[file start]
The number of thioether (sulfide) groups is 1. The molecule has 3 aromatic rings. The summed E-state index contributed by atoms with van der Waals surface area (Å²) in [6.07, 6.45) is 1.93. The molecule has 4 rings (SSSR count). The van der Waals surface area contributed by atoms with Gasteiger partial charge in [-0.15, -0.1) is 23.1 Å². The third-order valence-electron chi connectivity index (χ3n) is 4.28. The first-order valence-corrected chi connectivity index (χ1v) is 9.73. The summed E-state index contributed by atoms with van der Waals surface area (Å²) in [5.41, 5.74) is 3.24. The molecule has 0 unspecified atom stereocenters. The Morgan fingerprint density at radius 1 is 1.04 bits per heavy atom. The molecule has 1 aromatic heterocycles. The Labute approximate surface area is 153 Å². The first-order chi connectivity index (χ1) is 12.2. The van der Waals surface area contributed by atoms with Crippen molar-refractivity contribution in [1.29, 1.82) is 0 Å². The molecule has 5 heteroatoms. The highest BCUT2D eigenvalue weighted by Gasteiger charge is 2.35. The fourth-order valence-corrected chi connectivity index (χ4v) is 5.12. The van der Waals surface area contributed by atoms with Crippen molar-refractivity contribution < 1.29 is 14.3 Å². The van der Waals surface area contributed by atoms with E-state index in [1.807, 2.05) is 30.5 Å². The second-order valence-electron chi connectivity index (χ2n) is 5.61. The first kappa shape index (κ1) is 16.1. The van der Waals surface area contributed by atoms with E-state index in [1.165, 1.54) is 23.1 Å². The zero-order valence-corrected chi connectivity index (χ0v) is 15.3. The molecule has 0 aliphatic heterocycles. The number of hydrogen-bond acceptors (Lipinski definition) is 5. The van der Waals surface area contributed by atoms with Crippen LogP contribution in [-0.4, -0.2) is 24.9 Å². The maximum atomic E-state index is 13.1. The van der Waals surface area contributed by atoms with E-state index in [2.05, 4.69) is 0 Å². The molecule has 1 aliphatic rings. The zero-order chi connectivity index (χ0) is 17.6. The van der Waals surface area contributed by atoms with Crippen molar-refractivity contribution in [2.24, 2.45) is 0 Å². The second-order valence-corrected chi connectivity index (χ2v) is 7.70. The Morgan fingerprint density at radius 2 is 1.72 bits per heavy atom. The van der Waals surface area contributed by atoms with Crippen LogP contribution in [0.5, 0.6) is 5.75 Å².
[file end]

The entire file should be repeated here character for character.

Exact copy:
The number of thioether (sulfide) groups is 1. The molecule has 3 aromatic rings. The summed E-state index contributed by atoms with van der Waals surface area (Å²) in [6.07, 6.45) is 1.93. The molecule has 4 rings (SSSR count). The van der Waals surface area contributed by atoms with Gasteiger partial charge in [-0.15, -0.1) is 23.1 Å². The third-order valence-electron chi connectivity index (χ3n) is 4.28. The first-order valence-corrected chi connectivity index (χ1v) is 9.73. The summed E-state index contributed by atoms with van der Waals surface area (Å²) in [5.41, 5.74) is 3.24. The molecule has 0 unspecified atom stereocenters. The Morgan fingerprint density at radius 1 is 1.04 bits per heavy atom. The molecule has 1 aromatic heterocycles. The Labute approximate surface area is 153 Å². The first-order chi connectivity index (χ1) is 12.2. The van der Waals surface area contributed by atoms with Crippen molar-refractivity contribution in [1.29, 1.82) is 0 Å². The molecule has 5 heteroatoms. The highest BCUT2D eigenvalue weighted by Gasteiger charge is 2.35. The fourth-order valence-corrected chi connectivity index (χ4v) is 5.12. The van der Waals surface area contributed by atoms with Crippen molar-refractivity contribution < 1.29 is 14.3 Å². The van der Waals surface area contributed by atoms with E-state index in [1.807, 2.05) is 30.5 Å². The second-order valence-electron chi connectivity index (χ2n) is 5.61. The first kappa shape index (κ1) is 16.1. The van der Waals surface area contributed by atoms with E-state index in [1.165, 1.54) is 23.1 Å². The zero-order valence-corrected chi connectivity index (χ0v) is 15.3. The molecule has 0 aliphatic heterocycles. The number of hydrogen-bond acceptors (Lipinski definition) is 5. The van der Waals surface area contributed by atoms with Crippen LogP contribution in [-0.4, -0.2) is 24.9 Å². The maximum atomic E-state index is 13.1. The van der Waals surface area contributed by atoms with E-state index in [2.05, 4.69) is 0 Å². The molecule has 1 aliphatic rings. The zero-order chi connectivity index (χ0) is 17.6. The van der Waals surface area contributed by atoms with Crippen molar-refractivity contribution in [2.24, 2.45) is 0 Å². The second-order valence-corrected chi connectivity index (χ2v) is 7.70. The Morgan fingerprint density at radius 2 is 1.72 bits per heavy atom. The van der Waals surface area contributed by atoms with Crippen LogP contribution in [0.5, 0.6) is 5.75 Å².